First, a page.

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Working with Z-Seer+

If you're using Z-Seer+ for the first time, here are a few suggestions to help you get started. 

  1. Remove Red Node Blocks
    • A red node block represents a non-battery powered node that could not be successfully scanned when Z-Seer+ launched. In some cases, the node may not be currently powered on. This can easily happen with plug-in modules or smart bulbs. Check your network for this possibility, correct and relaunch Z-Seer+.  If you still have red node blocks, those nodes may have been intentionally or accidentally removed from the network but not deleted from the controller or they may have become defective. You can remove these nodes from Z-Seer+ by first removing them from HS3. Use the Remove Bad Node function on the device configuration page as shown below. Then re-include the node into HS3 and launch Z-Seer+ again.
  2. Test Communications
    • The easiest way to diagnose network problems is the run a complete packet test on the entire network. This test analyzes command and response communications for each node. Controls for this test are on the main screen in the Actions section in the lower left corner. Enter "1" into the Packet Count field and click the Test All button. Depending on the size and health of your network, this may take several seconds or several minutes.
    • Individual packet test results will appear at the bottom of each node block with command packet results on the left and response packet results on the right. In the example below, node 46 (on the left) has 0 bad command packets and 0 bad response packets (B=0  B=0). Node 24 (on the right) has 0 bad command packets and 1 bad response packet (B=0  B=1). 
    • In this case, it makes sense to investigate node 24 a bit closer. Right-click on node 24 and choose Test Node. Set the Packet Count to 10 and click Start Response Test.
    • These results indicate that this node will only reliably report it's status back to HS3 about 80% of the time. If the status of this device is used to launch HS3 events, this should definitely be addressed.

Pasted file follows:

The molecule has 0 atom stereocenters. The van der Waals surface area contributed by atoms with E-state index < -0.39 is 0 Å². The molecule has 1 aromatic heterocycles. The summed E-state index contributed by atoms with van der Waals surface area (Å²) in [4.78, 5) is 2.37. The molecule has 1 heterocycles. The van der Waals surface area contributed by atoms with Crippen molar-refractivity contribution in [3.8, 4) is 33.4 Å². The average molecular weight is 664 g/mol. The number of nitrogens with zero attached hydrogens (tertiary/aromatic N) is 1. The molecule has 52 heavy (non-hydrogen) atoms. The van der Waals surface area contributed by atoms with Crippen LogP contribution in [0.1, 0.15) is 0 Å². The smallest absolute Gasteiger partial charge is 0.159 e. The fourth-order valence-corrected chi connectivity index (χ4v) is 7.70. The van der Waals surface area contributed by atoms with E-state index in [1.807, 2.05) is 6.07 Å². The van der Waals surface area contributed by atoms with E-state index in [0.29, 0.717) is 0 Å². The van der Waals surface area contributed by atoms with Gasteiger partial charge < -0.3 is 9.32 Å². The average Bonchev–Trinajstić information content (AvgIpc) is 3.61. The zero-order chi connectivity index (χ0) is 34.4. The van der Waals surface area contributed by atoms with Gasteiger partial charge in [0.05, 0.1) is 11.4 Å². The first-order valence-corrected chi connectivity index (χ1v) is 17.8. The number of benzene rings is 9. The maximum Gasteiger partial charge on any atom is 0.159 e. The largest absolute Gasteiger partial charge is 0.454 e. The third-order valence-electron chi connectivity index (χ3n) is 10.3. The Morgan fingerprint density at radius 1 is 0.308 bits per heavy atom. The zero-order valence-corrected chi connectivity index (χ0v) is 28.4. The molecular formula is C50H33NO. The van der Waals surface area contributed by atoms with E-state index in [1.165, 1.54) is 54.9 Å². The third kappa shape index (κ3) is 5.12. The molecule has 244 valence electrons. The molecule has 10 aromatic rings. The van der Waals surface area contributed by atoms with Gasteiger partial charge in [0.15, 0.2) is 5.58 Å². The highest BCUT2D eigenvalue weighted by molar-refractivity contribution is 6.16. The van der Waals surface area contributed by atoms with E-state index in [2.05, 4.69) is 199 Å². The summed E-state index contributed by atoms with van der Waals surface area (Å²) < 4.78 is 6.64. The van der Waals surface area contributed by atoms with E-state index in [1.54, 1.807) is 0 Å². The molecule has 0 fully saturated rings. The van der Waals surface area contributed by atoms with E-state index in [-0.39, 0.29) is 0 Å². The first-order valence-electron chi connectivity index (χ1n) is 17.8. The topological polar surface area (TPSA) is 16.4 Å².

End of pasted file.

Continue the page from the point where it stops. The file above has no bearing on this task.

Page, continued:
3. Optimize Nodes with Communication Problems
    • Communication problems can often be corrected by optimizing nodes. This process updates the neighbor list, the routing table and the return routes for the problem node. To initiate this, right-click on the problem node and select Full Optimize Node. The process will take a few moments. When finished, run another packet test. If there are still communication problems, double-click the problem node to see which other nodes (if any) are involved in the route. Optimize those nodes too. If problems persist, go to Step 4.
  4. Hardware Fixes
    If node optimization doesn't fix communication problems, the problem may simply be hardware related.. and that will likely require a hardware fix. Here are a few things to try
    • Add more Z-Wave nodes to your installation. If you have very few products installed, your "mesh" network may have some dead spots or weak signal areas. The easiest way to rectify that is by adding more nodes to the network. Plug-in modules and smart bulbs are easy to install and can improve a network very quickly. Consider giving this a try first.
    • Replace older devices with newer Z-Wave Plus devices. Z-Wave Plus products have far greater range and employ feature like "explorer frames" to combat communication issues head on. Consider replacing your outdated hardware if possible.
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